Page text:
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We achieved ISO 9001 accreditation on 2nd July 2007. After twelve successful years we are proud to announce our move to a purpose built and secure premises. With anti-static flooring in all areas and separate workrooms for the various services we offer.

Parylene coating

Parylene is considered by many to be the ultimate conformal coating for the protection of devices, components and surfaces in the electronics, instrumentation, aerospace, medical and engineering industries.

Plasma cleaning

Some materials are difficult for the parylene to adhere to using traditional cleaning methods but with plasma treatment it can enhance the adherence.

Liquid conformal coating

You get the whole service: Cleaning; Masking; Coating; De-masking; Inspection plus a Certificate of Conformity if required. We will apply the coating you specify using spray, dip, hand, or gel processes as required. We will give advice on what is best for your application.

Why Parylene

Why Parylene

Parylene is unique in being created directly on the surface at room temperature.

There is no liquid phase involved. Coatings are truly conformal, of uniform controllable thickness, and are completely pinhole-free at thicknesses greater than 0.5μ.

No initiators or catalysts are involved in the polymerisation so the coating is very pure and free from trace ionic impurities.

Room temperature formation means the coatings are effectively
stress free.

Any substrate that is vacuum-stable can be coated and the coating adheres strongly to all materials, even stainless steel, provided the appropriate adhesion-promotion techniques are used.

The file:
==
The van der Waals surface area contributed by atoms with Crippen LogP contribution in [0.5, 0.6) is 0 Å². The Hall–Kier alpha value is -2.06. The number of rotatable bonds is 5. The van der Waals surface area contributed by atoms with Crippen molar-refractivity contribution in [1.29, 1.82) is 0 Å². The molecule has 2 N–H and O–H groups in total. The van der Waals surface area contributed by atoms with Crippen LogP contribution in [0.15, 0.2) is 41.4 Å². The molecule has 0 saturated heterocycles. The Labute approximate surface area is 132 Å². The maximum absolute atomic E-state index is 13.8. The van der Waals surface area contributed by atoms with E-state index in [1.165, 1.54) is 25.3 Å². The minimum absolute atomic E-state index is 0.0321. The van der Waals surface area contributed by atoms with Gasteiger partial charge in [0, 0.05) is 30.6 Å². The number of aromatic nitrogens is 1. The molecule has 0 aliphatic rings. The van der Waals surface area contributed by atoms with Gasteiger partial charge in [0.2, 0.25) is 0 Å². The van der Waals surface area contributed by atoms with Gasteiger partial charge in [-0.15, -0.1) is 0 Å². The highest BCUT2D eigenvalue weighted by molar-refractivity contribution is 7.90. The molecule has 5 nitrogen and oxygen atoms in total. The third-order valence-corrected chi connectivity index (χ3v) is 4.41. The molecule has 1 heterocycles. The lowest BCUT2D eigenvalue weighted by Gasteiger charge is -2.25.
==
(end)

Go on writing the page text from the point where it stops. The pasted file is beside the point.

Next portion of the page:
Liquid Conformal Coating

Parylenes are chemically and biologically inert and stable and make excellent barrier materials.

Parylenes are almost completely unaffected by solvents, have low bulk permeability and are hydrophobic. Coatings easily pass a 100hr salt-spray test.

Parylenes have excellent electrical properties: low dielectric constant and loss with good high-frequency properties; good dielectric strength; and high bulk and surface resistivities.

Parylenes have good thermal endurance: Parylene C performs in air without significant loss of physical properties for 10 years at 80°C and in the absence of oxygen to temperatures in excess of 200°C.

Parylenes are transparent and can be used to coat optical elements.

Coatings perform well as dry lubricants: static and dynamic friction coefficients are equal and comparable to fluoropolymers with the advantage that they also have good wear and abrasion resistance.

FDA approval of parylene-coated devices is well-documented. The coatings comply with USP Class VI Plastics requirements and are MIL-I-46058C / IPC-CC-830 (latest revision) listed (as class XY).

What is Parylene

Parylene is the generic name for the poly-para-xylylenes. These materials form linear, highly-crystalline polymers but can be usefully produced only as coatings and films. The most commonly used is Parylene C, the mono-chloro substituted compound. Parylene N, the un-substituted compound, has better high-frequency dielectric properties, better penetrating power for coating the bore of very small diameter tubes, and is often preferred in medical applications. Parylene D, the di-chloro-substituted compound, has better high temperature endurance.

The Parylene Coating Process

The Parylene process is unique in coating technology and is best described as a vapour deposition polymerisation. It is carried out under vacuum and requires specialised equipment.

Substrates such as circuit boards are jig-mounted in a manner to ensure an even distribution of the monomer within the coating chamber and thus a consistent coating thickness. Small items such as ferrite cores are gently tumbled in the chamber, giving a very cost-effective process since many thousands may be coated at one time.

The process begins with sublimation at about 150°C of the high purity crystalline dimer di-p-xylylene.
The vapour is pyrolised at about 650°C to form the gaseous monomer which has an olefinic structure.
The coating chamber is at room temperature. The vapour condenses on all surfaces equally and can pass through holes as small as 1μ. It then spontaneously polymerises to form a product with a high degree of crystallinity. The coating is absolutely conformal and can be laid down in thicknesses from a few angstroms to 50 microns or more depending on the requirements of the end use.